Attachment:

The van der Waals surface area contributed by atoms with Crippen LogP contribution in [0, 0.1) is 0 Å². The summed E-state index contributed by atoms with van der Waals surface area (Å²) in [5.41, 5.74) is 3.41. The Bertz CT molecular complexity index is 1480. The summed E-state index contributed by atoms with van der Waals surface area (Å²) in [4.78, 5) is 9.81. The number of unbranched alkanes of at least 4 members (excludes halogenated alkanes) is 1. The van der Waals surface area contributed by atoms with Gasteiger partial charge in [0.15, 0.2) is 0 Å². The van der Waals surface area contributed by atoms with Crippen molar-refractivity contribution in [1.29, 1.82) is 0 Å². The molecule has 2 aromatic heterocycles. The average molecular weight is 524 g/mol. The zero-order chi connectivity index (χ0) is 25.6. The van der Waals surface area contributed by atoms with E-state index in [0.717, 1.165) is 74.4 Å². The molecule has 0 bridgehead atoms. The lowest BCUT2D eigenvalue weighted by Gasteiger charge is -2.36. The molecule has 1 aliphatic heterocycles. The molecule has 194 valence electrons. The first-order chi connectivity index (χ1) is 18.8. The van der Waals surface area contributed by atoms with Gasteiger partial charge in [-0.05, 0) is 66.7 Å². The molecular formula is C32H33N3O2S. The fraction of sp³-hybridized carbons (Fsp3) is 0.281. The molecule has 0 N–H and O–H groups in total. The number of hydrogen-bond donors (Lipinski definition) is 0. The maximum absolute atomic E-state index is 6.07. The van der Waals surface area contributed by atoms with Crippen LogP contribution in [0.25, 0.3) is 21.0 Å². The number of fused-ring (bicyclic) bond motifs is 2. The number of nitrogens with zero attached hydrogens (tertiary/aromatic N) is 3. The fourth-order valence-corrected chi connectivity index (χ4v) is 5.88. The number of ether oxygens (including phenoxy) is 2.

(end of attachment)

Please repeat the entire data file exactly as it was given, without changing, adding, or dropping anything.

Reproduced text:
The van der Waals surface area contributed by atoms with Crippen LogP contribution in [0, 0.1) is 0 Å². The summed E-state index contributed by atoms with van der Waals surface area (Å²) in [5.41, 5.74) is 3.41. The Bertz CT molecular complexity index is 1480. The summed E-state index contributed by atoms with van der Waals surface area (Å²) in [4.78, 5) is 9.81. The number of unbranched alkanes of at least 4 members (excludes halogenated alkanes) is 1. The van der Waals surface area contributed by atoms with Gasteiger partial charge in [0.15, 0.2) is 0 Å². The van der Waals surface area contributed by atoms with Crippen molar-refractivity contribution in [1.29, 1.82) is 0 Å². The molecule has 2 aromatic heterocycles. The average molecular weight is 524 g/mol. The zero-order chi connectivity index (χ0) is 25.6. The van der Waals surface area contributed by atoms with E-state index in [0.717, 1.165) is 74.4 Å². The molecule has 0 bridgehead atoms. The lowest BCUT2D eigenvalue weighted by Gasteiger charge is -2.36. The molecule has 1 aliphatic heterocycles. The molecule has 194 valence electrons. The first-order chi connectivity index (χ1) is 18.8. The van der Waals surface area contributed by atoms with Gasteiger partial charge in [-0.05, 0) is 66.7 Å². The molecular formula is C32H33N3O2S. The fraction of sp³-hybridized carbons (Fsp3) is 0.281. The molecule has 0 N–H and O–H groups in total. The number of hydrogen-bond donors (Lipinski definition) is 0. The maximum absolute atomic E-state index is 6.07. The van der Waals surface area contributed by atoms with Crippen LogP contribution in [0.25, 0.3) is 21.0 Å². The number of fused-ring (bicyclic) bond motifs is 2. The number of nitrogens with zero attached hydrogens (tertiary/aromatic N) is 3. The fourth-order valence-corrected chi connectivity index (χ4v) is 5.88. The number of ether oxygens (including phenoxy) is 2.